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more religiously; the very ice of chastity is in them.

Ros. But why did he swear he would come this morning, and comes not ?

CEL. Nay, certainly, there is no truth in him.
Ros. Do you think so ?

Cel. Yes : I think he is not a pick-purse, nor a horse-stealer; but for his verity in love, I do think him as concave as a cover'd goblet", or a wormeaten nut.

Ros. Not true in love ?
Cel. Yes, when he is in; but, I think he is not in.

Ros. You have heard him swear downright, he was.

Cel. Was is not is : besides, the oath of a lover is no stronger than the word of a tapster; they are both the confirmers of false reckonings : He attends here in the forest on the duke your father.

Ros. I met the duke yesterday, and had much questions with him: He ask'd me, of what parentage I was ; I told him, of as good as he; so he laugh’d, and let me go. But what talk we of fathers, when there is such a man as Orlando ?

Cel. O, that's a brave man ! he writes brave

gend, p. ccci, &c. gives a full account of St. Winifred and her sisterhood. Edit. by Wynkyn de Worde, 1527. Steevens.

4 — as concave as a cover'd goblet,] Why a cover'd? Because a goblet is never kept cover'd but when empty. Shakspeare never throws out his expressions at random. WARBURTON.

Warburton asks, “Why a covered goblet?”-and answers, “ Because a goblet is never covered but when empty." If that be the case, the cover is of little use; for when empty, it may as well be uncovered. But it is the idea of hollowness, not that of emptiness, that Shakspeare wishes to convey ; and a goblet is more completely hollow when covered, than when it is not.

M. Mason.

5 — much QUESTION-] i. e. conversation. So, in The Merchant of Venice: “ You may as well use question with the wolf.”

STEEVENS,

verses, speaks brave words, swears brave oaths, and breaks them bravely, quite traverse, athwart 6 the

6 – quite traverse, athwart, &c.] An unexperienced lover is here compared to a puny tilter, to whom it was a disgrace to have his lance broken across, as it was a mark either of want of courage or address. This happened when the horse flew on one side, in the career: and hence, I suppose, arose the jocular proverbial phrase of spurring the horse only on one side. Now as breaking the lance against his adversary's breast, in a direct line, was honourable, so the breaking it across against his breast was, for the reason above, dishonourable: hence it is, that Sidney, in his Arcadia, speaking of the mock-combat of Clinias and Dametas, says : “ The wind took such hold of his staff that it crost quite over his breast,&c.—And to break across was the usual phrase, as appears from some wretched verses of the same author, speaking of an unskilful tilter :

“ Methought some staves he mist : if so, not much amiss : “ For when he most did hit, he ever yet did miss.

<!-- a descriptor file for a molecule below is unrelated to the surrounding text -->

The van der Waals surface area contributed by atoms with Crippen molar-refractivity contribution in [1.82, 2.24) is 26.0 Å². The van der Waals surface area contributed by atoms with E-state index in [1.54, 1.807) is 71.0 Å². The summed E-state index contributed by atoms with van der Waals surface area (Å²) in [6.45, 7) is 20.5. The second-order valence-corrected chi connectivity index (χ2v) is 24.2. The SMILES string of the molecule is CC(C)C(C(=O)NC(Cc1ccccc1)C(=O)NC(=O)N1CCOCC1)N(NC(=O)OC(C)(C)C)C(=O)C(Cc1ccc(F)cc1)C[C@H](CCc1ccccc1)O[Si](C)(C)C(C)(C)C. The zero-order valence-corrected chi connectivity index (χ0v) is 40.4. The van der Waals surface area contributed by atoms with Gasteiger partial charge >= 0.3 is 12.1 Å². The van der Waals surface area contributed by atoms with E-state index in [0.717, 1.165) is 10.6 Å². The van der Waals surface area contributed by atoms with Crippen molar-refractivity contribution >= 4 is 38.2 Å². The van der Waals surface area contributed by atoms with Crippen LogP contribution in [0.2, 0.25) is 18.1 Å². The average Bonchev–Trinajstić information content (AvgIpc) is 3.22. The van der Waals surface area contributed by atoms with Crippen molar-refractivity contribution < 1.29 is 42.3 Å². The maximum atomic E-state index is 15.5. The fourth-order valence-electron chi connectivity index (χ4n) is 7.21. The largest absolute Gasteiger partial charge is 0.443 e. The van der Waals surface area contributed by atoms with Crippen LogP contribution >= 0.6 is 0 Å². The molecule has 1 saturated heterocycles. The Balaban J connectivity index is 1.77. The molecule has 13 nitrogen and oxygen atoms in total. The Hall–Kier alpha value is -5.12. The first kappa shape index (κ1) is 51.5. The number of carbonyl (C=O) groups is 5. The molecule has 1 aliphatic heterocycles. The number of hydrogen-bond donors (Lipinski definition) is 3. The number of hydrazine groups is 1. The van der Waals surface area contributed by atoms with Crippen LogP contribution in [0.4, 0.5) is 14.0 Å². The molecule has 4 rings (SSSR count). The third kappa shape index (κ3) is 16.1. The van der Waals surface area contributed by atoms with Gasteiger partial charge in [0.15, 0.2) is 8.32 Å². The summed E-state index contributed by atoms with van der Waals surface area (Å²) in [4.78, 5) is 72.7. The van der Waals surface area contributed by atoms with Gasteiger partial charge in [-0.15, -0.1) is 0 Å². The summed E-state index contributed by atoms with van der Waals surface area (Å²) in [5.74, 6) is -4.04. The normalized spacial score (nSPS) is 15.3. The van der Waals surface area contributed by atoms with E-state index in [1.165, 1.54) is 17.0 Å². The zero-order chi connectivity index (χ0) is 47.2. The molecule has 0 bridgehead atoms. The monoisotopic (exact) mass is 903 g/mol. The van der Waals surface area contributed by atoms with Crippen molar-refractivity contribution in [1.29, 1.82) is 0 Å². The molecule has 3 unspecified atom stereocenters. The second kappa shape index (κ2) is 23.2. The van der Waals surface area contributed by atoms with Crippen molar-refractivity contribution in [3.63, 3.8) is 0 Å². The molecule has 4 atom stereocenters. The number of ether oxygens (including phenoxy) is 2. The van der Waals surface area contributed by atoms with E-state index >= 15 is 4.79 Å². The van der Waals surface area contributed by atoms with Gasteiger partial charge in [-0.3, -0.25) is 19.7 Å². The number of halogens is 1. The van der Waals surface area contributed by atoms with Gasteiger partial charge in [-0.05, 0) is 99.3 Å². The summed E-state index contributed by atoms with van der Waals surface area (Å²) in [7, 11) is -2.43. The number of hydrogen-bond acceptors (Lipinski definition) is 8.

“ One said he brake across, full well it so might be,” &c. This is the allusion. So that Orlando, a young gallant, affecting the fashion, (for brave is here used, as in other places, for fashionable,) is represented either unskilful in courtship, or timorous. The lover's meeting or appointment corresponds to the tilter's career; and as the one breaks staves, the other breaks oaths. The business is only meeting fairly, and doing both with address : and 'tis for the want of this, that Orlando is blamed.

WARBURTON. So, in Northward Hoe, 1607: “ — melancholick like a tilter, that had broke his staves foul before his mistress." STEEVENS.

“ A puny tilter, that-breaks his staff like a noble goose :” Sir Thomas Hanmer altered this to a nose-quill'd goose, but no one seems to have regarded the alteration. Certainly nose-quilld is an epithet likely to be corrupted: it gives the image wanted, and may in a great measure be supported by a quotation from Turberville's Falconrie: “ Take with you a ducke, and slip one of her wing feathers, and having thrust it through her nares, throw her out unto your hawke.” FARMER. Again, in Philaster, by Beaumont and Fletcher:

“ He shall for this time only be seel'd up
“ With a feather through his nose, that he may only

“ See heaven,” &c. Again, in the Booke of Hawkyng, Huntyng, and Fishing, &c. bl. 1. no date : “ — and with a pen put it in the haukes nares once or twice," &c. Again, in Philemon Holland's translation of the tenth Book of Pliny's Natural History, 1601, p. 300: “ It is good moreover to draw a little quill or feather through their nostrills acrosse," &c. Steevens.

heart of his lover?; as a puny tilter, that spurs his horse but on one side, breaks his staff like a noble goose : but all's brave, that youth mounts, and folly guides :- Who comes here?

Enter Corin. Cor. Mistress, and master, you have oft enquired After the shepherd that complain'd of love ; Who you saw sitting by me on the turf, Praising the proud disdainful shepherdess That was his mistress. Cel.